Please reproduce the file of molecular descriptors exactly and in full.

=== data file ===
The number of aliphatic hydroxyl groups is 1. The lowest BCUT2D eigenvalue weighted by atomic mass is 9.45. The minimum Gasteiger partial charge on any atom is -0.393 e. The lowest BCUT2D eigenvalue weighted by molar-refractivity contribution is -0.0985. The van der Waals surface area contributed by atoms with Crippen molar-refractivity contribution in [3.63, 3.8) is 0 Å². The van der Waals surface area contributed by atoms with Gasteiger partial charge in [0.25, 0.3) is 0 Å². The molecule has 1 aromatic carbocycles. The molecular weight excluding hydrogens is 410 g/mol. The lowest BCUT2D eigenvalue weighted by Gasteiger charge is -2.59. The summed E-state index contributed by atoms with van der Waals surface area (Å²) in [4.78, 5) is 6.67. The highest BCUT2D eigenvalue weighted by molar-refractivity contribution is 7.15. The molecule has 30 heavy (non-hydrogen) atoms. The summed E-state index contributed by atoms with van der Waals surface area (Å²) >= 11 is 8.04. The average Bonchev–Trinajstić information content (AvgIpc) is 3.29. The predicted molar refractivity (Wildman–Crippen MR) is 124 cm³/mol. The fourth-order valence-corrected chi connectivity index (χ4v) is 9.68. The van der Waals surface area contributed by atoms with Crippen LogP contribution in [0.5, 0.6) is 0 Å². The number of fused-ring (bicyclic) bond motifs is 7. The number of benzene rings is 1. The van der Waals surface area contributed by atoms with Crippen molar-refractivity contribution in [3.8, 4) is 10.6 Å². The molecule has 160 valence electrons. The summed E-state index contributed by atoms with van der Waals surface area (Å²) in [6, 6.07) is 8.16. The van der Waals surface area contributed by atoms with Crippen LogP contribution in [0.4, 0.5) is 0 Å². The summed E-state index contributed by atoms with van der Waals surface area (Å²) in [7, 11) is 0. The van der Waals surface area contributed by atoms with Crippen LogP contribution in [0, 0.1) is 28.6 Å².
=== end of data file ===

The number of aliphatic hydroxyl groups is 1. The lowest BCUT2D eigenvalue weighted by atomic mass is 9.45. The minimum Gasteiger partial charge on any atom is -0.393 e. The lowest BCUT2D eigenvalue weighted by molar-refractivity contribution is -0.0985. The van der Waals surface area contributed by atoms with Crippen molar-refractivity contribution in [3.63, 3.8) is 0 Å². The van der Waals surface area contributed by atoms with Gasteiger partial charge in [0.25, 0.3) is 0 Å². The molecule has 1 aromatic carbocycles. The molecular weight excluding hydrogens is 410 g/mol. The lowest BCUT2D eigenvalue weighted by Gasteiger charge is -2.59. The summed E-state index contributed by atoms with van der Waals surface area (Å²) in [4.78, 5) is 6.67. The highest BCUT2D eigenvalue weighted by molar-refractivity contribution is 7.15. The molecule has 30 heavy (non-hydrogen) atoms. The summed E-state index contributed by atoms with van der Waals surface area (Å²) >= 11 is 8.04. The average Bonchev–Trinajstić information content (AvgIpc) is 3.29. The predicted molar refractivity (Wildman–Crippen MR) is 124 cm³/mol. The fourth-order valence-corrected chi connectivity index (χ4v) is 9.68. The van der Waals surface area contributed by atoms with Crippen LogP contribution in [0.5, 0.6) is 0 Å². The number of fused-ring (bicyclic) bond motifs is 7. The number of benzene rings is 1. The van der Waals surface area contributed by atoms with Crippen molar-refractivity contribution in [3.8, 4) is 10.6 Å². The molecule has 160 valence electrons. The summed E-state index contributed by atoms with van der Waals surface area (Å²) in [6, 6.07) is 8.16. The van der Waals surface area contributed by atoms with Crippen LogP contribution in [0.4, 0.5) is 0 Å². The summed E-state index contributed by atoms with van der Waals surface area (Å²) in [7, 11) is 0. The van der Waals surface area contributed by atoms with Crippen LogP contribution in [0, 0.1) is 28.6 Å².